Can Narrow Margins Suffice for Some Smaller Low-Risk Melanomas In Situ?

— Strategy in a selected population could reduce morbidity and costs, researchers argue

A close up photo of melanoma.

Wide local excision with a 5-mm margin for smaller melanomas in situ (MISs) may be appropriate for sites at low risk of recurrence, Australian researchers suggested, despite recent guidelines recommending margins of up to 1 cm.

Their retrospective case series of small MISs (6 × 5 mm on average) excised with a 5-mm margin showed that 99.1% had no clinical recurrence after at least 5 years of follow-up. The three lesions that did recur were all local recurrences and were re-excised with clear margins, reported Cong Sun, MD, of Mater Hospital Brisbane Raymond Terrace in South Brisbane, and colleagues.

Of note, most of the lesions (71%) had undergone an initial excisional biopsy with a 2- to 3-mm margin, while the remaining underwent shave biopsy, with the goal being removal of the entire lesion, according to the finding in .

The recurrence rate of 0.9% with no regional or distal metastasis is comparable to that reported with Mohs micrographic surgery using excisional margins between 6-12 mm (0.26-1.1%), the researchers said.

"This shows that using a 5-mm margin for MIS of smaller size (<10 mm) may reduce morbidity and cost associated with treatment without compromising patient outcomes in a selected population of lesions," wrote Sun and co-authors. "As mortality from MIS is low and most recurrence is in the form of in situ disease, increased margins can only be justified if they significantly reduce the need for further excisions from margin involvement or recurrence."

But in an , John Zitelli, MD, of the University of Pittsburgh School of Medicine, cautioned that clinicians should not generalize from the study "that a 5-mm margin is adequate for all subgroups of MIS."

For instance, given the use of an initial 2- to 3-mm biopsy margin in the study, "a minimum surgical margin of 7 to 8 mm would be required to achieve a similar true negative excision margin," he said.

Margins of 5-mm for smaller MISs were first recommended starting in the early 1990s based on expert experience rather than randomized trial data, Zitelli explained, but the "" with Mohs surgery has suggested that larger margins achieve negative histologic margins in 97% of real-world MISs. Today, most guidelines recommend margins of 5 mm to 10 mm.

He noted that most patients in the series from Sun's team had small MISs of the trunk or extremities and that the analysis excluded lesions requiring two wide local excisions, likely reflecting the patients with more difficult tumors.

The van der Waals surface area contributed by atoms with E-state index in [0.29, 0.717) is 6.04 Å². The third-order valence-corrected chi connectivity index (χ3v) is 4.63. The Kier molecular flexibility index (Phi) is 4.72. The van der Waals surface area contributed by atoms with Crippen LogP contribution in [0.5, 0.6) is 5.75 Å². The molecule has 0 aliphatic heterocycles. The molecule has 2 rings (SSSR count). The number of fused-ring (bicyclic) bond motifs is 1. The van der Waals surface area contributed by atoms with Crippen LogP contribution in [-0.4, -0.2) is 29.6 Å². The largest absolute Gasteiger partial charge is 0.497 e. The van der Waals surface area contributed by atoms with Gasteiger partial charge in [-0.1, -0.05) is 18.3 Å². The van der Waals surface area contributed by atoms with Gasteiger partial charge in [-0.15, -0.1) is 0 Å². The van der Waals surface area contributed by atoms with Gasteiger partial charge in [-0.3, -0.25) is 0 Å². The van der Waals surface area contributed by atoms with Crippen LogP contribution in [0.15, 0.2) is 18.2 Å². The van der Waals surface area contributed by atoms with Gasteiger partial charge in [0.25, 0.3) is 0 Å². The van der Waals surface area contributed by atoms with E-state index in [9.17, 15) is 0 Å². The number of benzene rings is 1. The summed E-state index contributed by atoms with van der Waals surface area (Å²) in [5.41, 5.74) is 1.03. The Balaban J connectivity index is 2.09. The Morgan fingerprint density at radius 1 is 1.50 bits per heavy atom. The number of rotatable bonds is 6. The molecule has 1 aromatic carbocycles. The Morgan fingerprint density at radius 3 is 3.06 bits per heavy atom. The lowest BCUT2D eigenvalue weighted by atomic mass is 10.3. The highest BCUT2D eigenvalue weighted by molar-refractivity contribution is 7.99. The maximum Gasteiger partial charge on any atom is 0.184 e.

The study "documents that a 5-mm excision margin after excisional biopsy with 2- to 3-mm margins may be effective for very small, low-risk lesions of MIS with a median diameter of 5 mm on the trunk and extremities, with a low local recurrence rate," said Zitelli.

"Larger (>1 cm), low-risk lesions on the trunk and extremities may require 1-cm margins and still offer local recurrence rates of about 2%," he continued. "For MIS lesions that are at high risk for recurrence because of poorly defined margins, a recurrent nature, or being amelanotic in color, of a larger size, or located on the head, neck, hands, feet, or genitalia, Mohs surgery with immunostaining of the margins can potentially minimize recurrence and reduce morbidity and mortality of MIS."

The case series from Sun and colleagues examined 351 small MISs from 292 patients (mean 60 years; 56% female) treated with 5-mm wide local excision at a single private dermatology clinic in Australia from January 2011 to November 2018.

Patients needed to have 5 years of follow-up and lesions were excluded if they had initially required more than one wide local excision. Most of the excisions were performed by a general practitioner (63%), with the rest done by a dermatologist.

More than three-fourths (78%) of the lesions were smaller than 10 mm in length and 89% were smaller than 10 mm in width (median length 6 mm, range 2-21 mm; median width 5 mm, range 2-14 mm).

Superficial spreading was the most common MIS subtype (50.4%), followed by lentigo maligna (31%) and lentiginous MIS (19%). Most lesions were located on the trunk (48%) or extremities (upper limb, 27%; lower limb, 17%), with 7% located on the neck or face and 0.6% on the scalp.

Six lesions (1.7%) required a second wide local excision "to achieve adequate histologic margins," said Sun and co-authors, but no patients required adjuvant imiquimod or radiotherapy following excision.

Beyond the single-center design and retrospective nature of the study, other limitations cited by the authors included the predominantly small lesion sizes and that biopsy margin pattern for pigmented lesions may not be the same in Australia as in the U.S.

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    Kate Kneisel is a freelance medical journalist based in Belleville, Ontario.


The study authors and editorialist reported no conflicts of interest.

Primary Source

JAMA Dermatology

Cong S, et al "Recurrence rate of small melanoma in situ on low-risk sites excised with 5-mm excisional margin" JAMA Dermatol 2024; DOI: 10.1001/jamadermatol.2024.1878.

Secondary Source

JAMA Dermatology

Zitelli JA "Recurrence rate of melanoma in situ excised with a 5-mm excisional margin" JAMA Dermatol 2024; DOI: 10.1001/jamadermatol.2024.1877.